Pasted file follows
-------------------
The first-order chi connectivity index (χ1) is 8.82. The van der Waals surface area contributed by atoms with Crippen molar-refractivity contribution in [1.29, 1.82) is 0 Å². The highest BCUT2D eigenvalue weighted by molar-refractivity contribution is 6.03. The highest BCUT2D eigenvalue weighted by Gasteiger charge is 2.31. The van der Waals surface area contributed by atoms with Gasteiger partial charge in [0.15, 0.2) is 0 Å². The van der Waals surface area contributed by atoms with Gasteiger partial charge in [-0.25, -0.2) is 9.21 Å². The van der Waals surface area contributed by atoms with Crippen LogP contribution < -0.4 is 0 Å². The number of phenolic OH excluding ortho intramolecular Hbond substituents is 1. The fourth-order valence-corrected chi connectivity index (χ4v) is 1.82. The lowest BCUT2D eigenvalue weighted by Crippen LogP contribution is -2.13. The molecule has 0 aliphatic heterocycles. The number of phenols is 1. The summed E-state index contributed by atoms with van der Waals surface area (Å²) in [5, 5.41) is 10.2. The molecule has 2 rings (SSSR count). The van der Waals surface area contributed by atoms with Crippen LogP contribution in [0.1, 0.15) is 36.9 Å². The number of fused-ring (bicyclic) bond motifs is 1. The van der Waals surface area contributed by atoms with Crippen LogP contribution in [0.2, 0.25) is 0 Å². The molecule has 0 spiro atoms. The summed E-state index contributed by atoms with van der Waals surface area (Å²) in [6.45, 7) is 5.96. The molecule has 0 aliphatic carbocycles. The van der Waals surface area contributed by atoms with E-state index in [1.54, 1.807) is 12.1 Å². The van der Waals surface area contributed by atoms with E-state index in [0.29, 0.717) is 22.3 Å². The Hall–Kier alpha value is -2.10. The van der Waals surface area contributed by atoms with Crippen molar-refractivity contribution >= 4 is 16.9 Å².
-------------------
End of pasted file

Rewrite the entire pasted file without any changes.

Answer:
The first-order chi connectivity index (χ1) is 8.82. The van der Waals surface area contributed by atoms with Crippen molar-refractivity contribution in [1.29, 1.82) is 0 Å². The highest BCUT2D eigenvalue weighted by molar-refractivity contribution is 6.03. The highest BCUT2D eigenvalue weighted by Gasteiger charge is 2.31. The van der Waals surface area contributed by atoms with Gasteiger partial charge in [0.15, 0.2) is 0 Å². The van der Waals surface area contributed by atoms with Gasteiger partial charge in [-0.25, -0.2) is 9.21 Å². The van der Waals surface area contributed by atoms with Crippen LogP contribution < -0.4 is 0 Å². The number of phenolic OH excluding ortho intramolecular Hbond substituents is 1. The fourth-order valence-corrected chi connectivity index (χ4v) is 1.82. The lowest BCUT2D eigenvalue weighted by Crippen LogP contribution is -2.13. The molecule has 0 aliphatic heterocycles. The number of phenols is 1. The summed E-state index contributed by atoms with van der Waals surface area (Å²) in [5, 5.41) is 10.2. The molecule has 2 rings (SSSR count). The van der Waals surface area contributed by atoms with Crippen LogP contribution in [0.1, 0.15) is 36.9 Å². The number of fused-ring (bicyclic) bond motifs is 1. The van der Waals surface area contributed by atoms with Crippen LogP contribution in [0.2, 0.25) is 0 Å². The molecule has 0 spiro atoms. The summed E-state index contributed by atoms with van der Waals surface area (Å²) in [6.45, 7) is 5.96. The molecule has 0 aliphatic carbocycles. The van der Waals surface area contributed by atoms with E-state index in [1.54, 1.807) is 12.1 Å². The van der Waals surface area contributed by atoms with E-state index in [0.29, 0.717) is 22.3 Å². The Hall–Kier alpha value is -2.10. The van der Waals surface area contributed by atoms with Crippen molar-refractivity contribution >= 4 is 16.9 Å².